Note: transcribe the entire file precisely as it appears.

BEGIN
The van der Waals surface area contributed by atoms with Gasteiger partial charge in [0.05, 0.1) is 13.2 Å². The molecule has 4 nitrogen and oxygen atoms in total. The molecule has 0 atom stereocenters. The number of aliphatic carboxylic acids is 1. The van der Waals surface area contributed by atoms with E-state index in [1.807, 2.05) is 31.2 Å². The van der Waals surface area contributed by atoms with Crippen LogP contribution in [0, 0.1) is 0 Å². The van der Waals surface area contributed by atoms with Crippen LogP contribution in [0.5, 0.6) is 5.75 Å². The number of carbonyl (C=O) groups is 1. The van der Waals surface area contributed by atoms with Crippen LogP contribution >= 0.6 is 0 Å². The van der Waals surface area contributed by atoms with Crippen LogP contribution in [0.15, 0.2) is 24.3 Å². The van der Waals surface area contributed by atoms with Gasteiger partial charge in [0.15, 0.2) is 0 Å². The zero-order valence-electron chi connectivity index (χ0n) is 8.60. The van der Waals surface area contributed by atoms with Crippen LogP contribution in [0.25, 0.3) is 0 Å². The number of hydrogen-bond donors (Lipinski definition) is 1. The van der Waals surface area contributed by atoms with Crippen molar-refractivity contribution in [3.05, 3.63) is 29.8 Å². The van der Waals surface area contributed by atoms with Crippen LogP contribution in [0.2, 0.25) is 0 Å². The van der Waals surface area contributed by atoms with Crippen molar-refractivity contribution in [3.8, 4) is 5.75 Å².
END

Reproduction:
The van der Waals surface area contributed by atoms with Gasteiger partial charge in [0.05, 0.1) is 13.2 Å². The molecule has 4 nitrogen and oxygen atoms in total. The molecule has 0 atom stereocenters. The number of aliphatic carboxylic acids is 1. The van der Waals surface area contributed by atoms with E-state index in [1.807, 2.05) is 31.2 Å². The van der Waals surface area contributed by atoms with Crippen LogP contribution in [0, 0.1) is 0 Å². The van der Waals surface area contributed by atoms with Crippen LogP contribution in [0.5, 0.6) is 5.75 Å². The number of carbonyl (C=O) groups is 1. The van der Waals surface area contributed by atoms with Crippen LogP contribution >= 0.6 is 0 Å². The van der Waals surface area contributed by atoms with Crippen LogP contribution in [0.15, 0.2) is 24.3 Å². The van der Waals surface area contributed by atoms with Gasteiger partial charge in [0.15, 0.2) is 0 Å². The zero-order valence-electron chi connectivity index (χ0n) is 8.60. The van der Waals surface area contributed by atoms with Crippen LogP contribution in [0.25, 0.3) is 0 Å². The number of hydrogen-bond donors (Lipinski definition) is 1. The van der Waals surface area contributed by atoms with Crippen molar-refractivity contribution in [3.05, 3.63) is 29.8 Å². The van der Waals surface area contributed by atoms with Crippen LogP contribution in [0.2, 0.25) is 0 Å². The van der Waals surface area contributed by atoms with Crippen molar-refractivity contribution in [3.8, 4) is 5.75 Å².